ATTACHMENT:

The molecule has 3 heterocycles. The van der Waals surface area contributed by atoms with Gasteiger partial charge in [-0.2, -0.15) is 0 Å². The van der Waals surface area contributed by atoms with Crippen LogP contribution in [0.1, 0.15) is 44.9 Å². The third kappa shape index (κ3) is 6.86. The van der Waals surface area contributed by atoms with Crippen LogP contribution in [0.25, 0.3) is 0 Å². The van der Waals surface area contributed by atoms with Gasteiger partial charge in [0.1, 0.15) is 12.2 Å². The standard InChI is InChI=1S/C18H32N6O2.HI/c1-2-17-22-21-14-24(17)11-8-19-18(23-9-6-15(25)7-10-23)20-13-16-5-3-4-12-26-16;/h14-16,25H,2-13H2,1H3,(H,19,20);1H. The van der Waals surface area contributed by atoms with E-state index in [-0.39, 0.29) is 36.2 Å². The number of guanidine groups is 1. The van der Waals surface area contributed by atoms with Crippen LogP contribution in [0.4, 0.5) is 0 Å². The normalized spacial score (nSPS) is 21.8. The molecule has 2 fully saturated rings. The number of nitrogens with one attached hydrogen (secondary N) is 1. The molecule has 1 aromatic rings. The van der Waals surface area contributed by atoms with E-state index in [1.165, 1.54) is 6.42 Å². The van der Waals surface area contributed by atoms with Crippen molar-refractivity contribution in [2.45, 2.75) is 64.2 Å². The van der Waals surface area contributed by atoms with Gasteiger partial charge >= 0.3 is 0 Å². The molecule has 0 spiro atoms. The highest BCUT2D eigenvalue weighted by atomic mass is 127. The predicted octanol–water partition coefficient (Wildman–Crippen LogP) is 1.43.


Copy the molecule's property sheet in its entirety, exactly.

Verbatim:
The molecule has 3 heterocycles. The van der Waals surface area contributed by atoms with Gasteiger partial charge in [-0.2, -0.15) is 0 Å². The van der Waals surface area contributed by atoms with Crippen LogP contribution in [0.1, 0.15) is 44.9 Å². The third kappa shape index (κ3) is 6.86. The van der Waals surface area contributed by atoms with Crippen LogP contribution in [0.25, 0.3) is 0 Å². The van der Waals surface area contributed by atoms with Gasteiger partial charge in [0.1, 0.15) is 12.2 Å². The standard InChI is InChI=1S/C18H32N6O2.HI/c1-2-17-22-21-14-24(17)11-8-19-18(23-9-6-15(25)7-10-23)20-13-16-5-3-4-12-26-16;/h14-16,25H,2-13H2,1H3,(H,19,20);1H. The van der Waals surface area contributed by atoms with E-state index in [-0.39, 0.29) is 36.2 Å². The number of guanidine groups is 1. The van der Waals surface area contributed by atoms with Crippen LogP contribution in [0.4, 0.5) is 0 Å². The normalized spacial score (nSPS) is 21.8. The molecule has 2 fully saturated rings. The number of nitrogens with one attached hydrogen (secondary N) is 1. The molecule has 1 aromatic rings. The van der Waals surface area contributed by atoms with E-state index in [1.165, 1.54) is 6.42 Å². The van der Waals surface area contributed by atoms with Crippen molar-refractivity contribution in [2.45, 2.75) is 64.2 Å². The van der Waals surface area contributed by atoms with Gasteiger partial charge >= 0.3 is 0 Å². The molecule has 0 spiro atoms. The highest BCUT2D eigenvalue weighted by atomic mass is 127. The predicted octanol–water partition coefficient (Wildman–Crippen LogP) is 1.43.